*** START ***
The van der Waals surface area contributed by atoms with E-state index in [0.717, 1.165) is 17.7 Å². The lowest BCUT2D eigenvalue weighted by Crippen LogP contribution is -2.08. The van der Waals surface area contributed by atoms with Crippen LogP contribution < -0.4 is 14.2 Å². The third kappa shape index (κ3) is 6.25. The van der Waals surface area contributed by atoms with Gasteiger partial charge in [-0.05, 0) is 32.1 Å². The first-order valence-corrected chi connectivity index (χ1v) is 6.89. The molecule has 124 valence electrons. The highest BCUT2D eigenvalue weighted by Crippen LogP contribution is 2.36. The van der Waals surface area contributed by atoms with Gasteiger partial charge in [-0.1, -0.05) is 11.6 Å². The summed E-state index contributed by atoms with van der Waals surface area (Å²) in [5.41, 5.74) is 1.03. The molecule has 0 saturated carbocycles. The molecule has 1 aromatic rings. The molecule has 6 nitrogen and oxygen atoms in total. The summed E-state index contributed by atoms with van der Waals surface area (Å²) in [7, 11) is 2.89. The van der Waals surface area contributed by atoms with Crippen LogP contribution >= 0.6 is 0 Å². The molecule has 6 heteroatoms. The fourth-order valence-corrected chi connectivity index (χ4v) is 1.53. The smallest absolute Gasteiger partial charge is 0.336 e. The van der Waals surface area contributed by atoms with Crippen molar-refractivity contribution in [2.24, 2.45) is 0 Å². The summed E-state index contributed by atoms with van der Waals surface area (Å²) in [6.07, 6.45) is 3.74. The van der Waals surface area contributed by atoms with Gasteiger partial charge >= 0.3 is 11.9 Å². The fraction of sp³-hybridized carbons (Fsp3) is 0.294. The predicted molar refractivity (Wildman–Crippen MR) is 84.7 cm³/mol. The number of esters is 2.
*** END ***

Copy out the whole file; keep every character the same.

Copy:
The van der Waals surface area contributed by atoms with E-state index in [0.717, 1.165) is 17.7 Å². The lowest BCUT2D eigenvalue weighted by Crippen LogP contribution is -2.08. The van der Waals surface area contributed by atoms with Crippen LogP contribution < -0.4 is 14.2 Å². The third kappa shape index (κ3) is 6.25. The van der Waals surface area contributed by atoms with Gasteiger partial charge in [-0.05, 0) is 32.1 Å². The first-order valence-corrected chi connectivity index (χ1v) is 6.89. The molecule has 124 valence electrons. The highest BCUT2D eigenvalue weighted by Crippen LogP contribution is 2.36. The van der Waals surface area contributed by atoms with Gasteiger partial charge in [-0.1, -0.05) is 11.6 Å². The summed E-state index contributed by atoms with van der Waals surface area (Å²) in [5.41, 5.74) is 1.03. The molecule has 0 saturated carbocycles. The molecule has 1 aromatic rings. The molecule has 6 nitrogen and oxygen atoms in total. The summed E-state index contributed by atoms with van der Waals surface area (Å²) in [7, 11) is 2.89. The van der Waals surface area contributed by atoms with Crippen LogP contribution >= 0.6 is 0 Å². The molecule has 6 heteroatoms. The fourth-order valence-corrected chi connectivity index (χ4v) is 1.53. The smallest absolute Gasteiger partial charge is 0.336 e. The van der Waals surface area contributed by atoms with Crippen molar-refractivity contribution in [2.24, 2.45) is 0 Å². The summed E-state index contributed by atoms with van der Waals surface area (Å²) in [6.07, 6.45) is 3.74. The van der Waals surface area contributed by atoms with Gasteiger partial charge >= 0.3 is 11.9 Å². The fraction of sp³-hybridized carbons (Fsp3) is 0.294. The predicted molar refractivity (Wildman–Crippen MR) is 84.7 cm³/mol. The number of esters is 2.